Legio II Parthica
Legio secunda Parthica ("Parthian-conquering Second Legion") was a legion of the Imperial Roman army founded in AD 197 by the emperor Septimius Severus (r. 193–211), for his campaign against the Parthian Empire, hence the cognomen Parthica. The legion was still active in the beginning of the 5th century. The legion's symbol was a centaur.
|Legio II Parthica|
Antonininaus of Gallienus. Reverse shows centaur and the inscription "LEG II PART VI P VI F".
|Active||197 to sometime in the 5th century|
|Type||Roman legion (Marian)|
|Role||Infantry assault (some cavalry support)|
|Size||Varied over unit lifetime. Approx. 5,500 fighting men + support at the time of creation.|
|Garrison/HQ||Castra Albana, Italia (197–218)|
Apamea, Syria (218–234)
Moguntiacum, Germania Superior (234–238)
Castra Albana (238 – beginning of the 4th century)
Bezabde, Mesopotamia (in 360)
Cepha, Mesopotamia (c. 400)
|Nickname(s)||Parthica, "Parthian" (since 197)|
Pia Fidelis Felix Aeterna, "forever faithful, loyal and blest" (since 218)
V Fidelis V Pia, "Five times loyal, five times faithful" (253/260)
VI Fidelis VI Pia, "Six times loyal, six times faithful" (before 260)
|Mascot(s)||Bull and centaur|
|Engagements||Septimius Severus Parthian campaign (197) |
Severus Britannic campaign (208–211)
Caracalla Alamannic campaign (213)
Battle of Antioch (218)
Alexander Severus Sassanid campaign (231)
Siege of Bezabde (360)
vexillationes participated in many other campaigns
|Septimius Severus (campaign)|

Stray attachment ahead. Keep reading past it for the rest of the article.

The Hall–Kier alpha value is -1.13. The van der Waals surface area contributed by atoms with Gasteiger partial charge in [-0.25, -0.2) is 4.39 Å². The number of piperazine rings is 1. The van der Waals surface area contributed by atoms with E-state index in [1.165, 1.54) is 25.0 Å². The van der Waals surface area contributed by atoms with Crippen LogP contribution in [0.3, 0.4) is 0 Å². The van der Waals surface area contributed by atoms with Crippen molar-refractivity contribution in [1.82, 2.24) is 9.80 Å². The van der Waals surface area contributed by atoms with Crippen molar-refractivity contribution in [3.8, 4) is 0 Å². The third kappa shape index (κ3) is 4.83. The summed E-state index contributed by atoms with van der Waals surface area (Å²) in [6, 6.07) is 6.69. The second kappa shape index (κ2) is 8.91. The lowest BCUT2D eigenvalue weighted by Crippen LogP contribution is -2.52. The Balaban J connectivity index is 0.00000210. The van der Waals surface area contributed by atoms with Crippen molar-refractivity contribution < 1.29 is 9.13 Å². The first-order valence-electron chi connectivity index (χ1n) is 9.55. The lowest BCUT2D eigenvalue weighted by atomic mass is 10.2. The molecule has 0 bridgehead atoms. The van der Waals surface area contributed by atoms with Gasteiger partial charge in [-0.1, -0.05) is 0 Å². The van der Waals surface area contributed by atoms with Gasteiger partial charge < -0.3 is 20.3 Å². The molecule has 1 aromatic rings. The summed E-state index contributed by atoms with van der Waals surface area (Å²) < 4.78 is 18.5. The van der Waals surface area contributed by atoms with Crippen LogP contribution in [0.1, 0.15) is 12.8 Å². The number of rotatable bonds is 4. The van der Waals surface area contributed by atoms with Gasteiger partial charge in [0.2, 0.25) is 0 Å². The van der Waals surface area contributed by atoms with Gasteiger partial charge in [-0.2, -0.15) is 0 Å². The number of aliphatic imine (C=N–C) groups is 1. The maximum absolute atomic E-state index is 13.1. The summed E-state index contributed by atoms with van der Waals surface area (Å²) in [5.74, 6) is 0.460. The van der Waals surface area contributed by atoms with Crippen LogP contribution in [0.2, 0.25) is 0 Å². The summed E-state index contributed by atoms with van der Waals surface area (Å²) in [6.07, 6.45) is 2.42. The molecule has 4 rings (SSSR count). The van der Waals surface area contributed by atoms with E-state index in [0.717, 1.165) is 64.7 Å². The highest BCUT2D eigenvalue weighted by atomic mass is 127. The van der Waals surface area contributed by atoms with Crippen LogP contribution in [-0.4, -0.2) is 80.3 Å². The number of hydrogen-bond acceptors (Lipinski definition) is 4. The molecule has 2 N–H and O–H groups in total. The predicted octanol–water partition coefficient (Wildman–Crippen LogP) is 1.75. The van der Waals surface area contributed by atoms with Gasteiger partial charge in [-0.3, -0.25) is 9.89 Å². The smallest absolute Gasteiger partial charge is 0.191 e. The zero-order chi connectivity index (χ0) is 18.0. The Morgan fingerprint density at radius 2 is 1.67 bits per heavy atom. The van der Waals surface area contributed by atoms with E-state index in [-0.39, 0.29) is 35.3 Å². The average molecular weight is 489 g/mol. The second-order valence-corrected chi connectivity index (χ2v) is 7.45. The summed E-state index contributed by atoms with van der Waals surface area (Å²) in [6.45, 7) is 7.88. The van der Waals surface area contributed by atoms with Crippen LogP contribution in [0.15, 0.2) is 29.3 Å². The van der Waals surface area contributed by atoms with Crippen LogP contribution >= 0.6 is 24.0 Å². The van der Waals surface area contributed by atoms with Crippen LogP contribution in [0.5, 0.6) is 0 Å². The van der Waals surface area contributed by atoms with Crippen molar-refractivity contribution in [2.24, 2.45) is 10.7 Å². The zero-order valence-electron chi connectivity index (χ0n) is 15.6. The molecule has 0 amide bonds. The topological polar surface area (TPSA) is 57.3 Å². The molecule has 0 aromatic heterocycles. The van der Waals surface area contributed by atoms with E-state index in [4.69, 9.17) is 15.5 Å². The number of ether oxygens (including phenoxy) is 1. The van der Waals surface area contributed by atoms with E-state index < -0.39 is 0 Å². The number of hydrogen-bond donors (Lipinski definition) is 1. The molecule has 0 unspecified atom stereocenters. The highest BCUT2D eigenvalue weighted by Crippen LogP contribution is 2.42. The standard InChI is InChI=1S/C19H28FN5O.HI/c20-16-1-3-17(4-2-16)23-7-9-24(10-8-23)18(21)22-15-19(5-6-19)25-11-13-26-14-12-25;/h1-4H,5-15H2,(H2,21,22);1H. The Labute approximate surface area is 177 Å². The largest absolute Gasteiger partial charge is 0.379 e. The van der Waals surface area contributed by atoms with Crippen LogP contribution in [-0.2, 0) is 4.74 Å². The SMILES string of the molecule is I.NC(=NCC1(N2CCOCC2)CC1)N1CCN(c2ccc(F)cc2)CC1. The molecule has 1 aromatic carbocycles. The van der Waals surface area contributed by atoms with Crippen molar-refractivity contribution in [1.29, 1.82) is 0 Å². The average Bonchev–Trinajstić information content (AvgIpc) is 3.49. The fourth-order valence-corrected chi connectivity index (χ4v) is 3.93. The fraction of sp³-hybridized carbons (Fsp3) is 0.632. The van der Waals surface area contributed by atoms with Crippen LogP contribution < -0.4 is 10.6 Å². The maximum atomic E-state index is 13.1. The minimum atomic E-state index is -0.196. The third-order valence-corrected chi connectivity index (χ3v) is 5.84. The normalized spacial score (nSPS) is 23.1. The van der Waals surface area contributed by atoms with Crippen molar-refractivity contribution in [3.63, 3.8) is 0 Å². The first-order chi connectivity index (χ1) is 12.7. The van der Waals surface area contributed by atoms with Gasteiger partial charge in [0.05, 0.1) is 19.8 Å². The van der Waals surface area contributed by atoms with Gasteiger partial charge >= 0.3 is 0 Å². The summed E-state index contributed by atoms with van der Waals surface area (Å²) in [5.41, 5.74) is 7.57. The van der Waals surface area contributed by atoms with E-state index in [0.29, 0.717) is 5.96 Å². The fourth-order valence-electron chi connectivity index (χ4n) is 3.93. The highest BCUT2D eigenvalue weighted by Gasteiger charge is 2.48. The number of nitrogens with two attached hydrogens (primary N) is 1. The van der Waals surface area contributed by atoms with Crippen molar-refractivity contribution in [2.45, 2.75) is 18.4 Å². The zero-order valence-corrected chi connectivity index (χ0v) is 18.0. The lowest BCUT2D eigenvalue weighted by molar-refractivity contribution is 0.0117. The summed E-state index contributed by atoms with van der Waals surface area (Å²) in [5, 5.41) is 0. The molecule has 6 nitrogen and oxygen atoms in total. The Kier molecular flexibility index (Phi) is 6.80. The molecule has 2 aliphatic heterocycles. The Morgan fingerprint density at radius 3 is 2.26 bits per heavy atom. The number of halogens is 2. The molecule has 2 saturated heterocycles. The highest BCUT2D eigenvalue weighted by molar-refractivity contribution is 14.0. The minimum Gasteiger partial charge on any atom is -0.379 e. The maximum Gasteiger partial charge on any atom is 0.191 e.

Alexander Severus (campaign)
Parthian campaign and Castra Albana (197–4th century)Edit
Together with its twin legions I Parthica and III Parthica, the Second Parthian legion was levied for the attack on the eastern frontier. The campaign was a success and Ctesiphon, the Parthian capital was taken and sacked. After this war, II Parthica returned to Italia, and was stationed near Rome, in Castra Albana (Albano Laziale) – it was the first legion stationed in Italia for several centuries. Since it was not garrisoning a Roman province, it functioned both as a reserve that could be used in afflicted parts of the Empire, as well as a security element against possible internal rebellions. Emperors in the 3rd century were very likely to have problems with usurpers, and Severus, by stationing the II Parthica near the capital, was aware of it.
Nevertheless, the legion served in the Severan campaign in Britain of 208–211 and afterwards, under Caracalla against the Germanic tribe of the Alamanni in 213. Next, the legion was again sent to Parthia and their commander Macrinus was responsible for Caracalla's murder in that region in 217. In the following year, however, the II Parthica, stationed in Apamea (Syria), abandoned Macrinus and sided with Elagabalus; the Second supported Elagabalus' rise to purple, defeating Macrinus in the Battle of Antioch. The new emperor awarded the legion with the cognomina Pia Fidelis Felix Aeterna (forever faithful, loyal and pious).
Under Severus Alexander and MaximinusEdit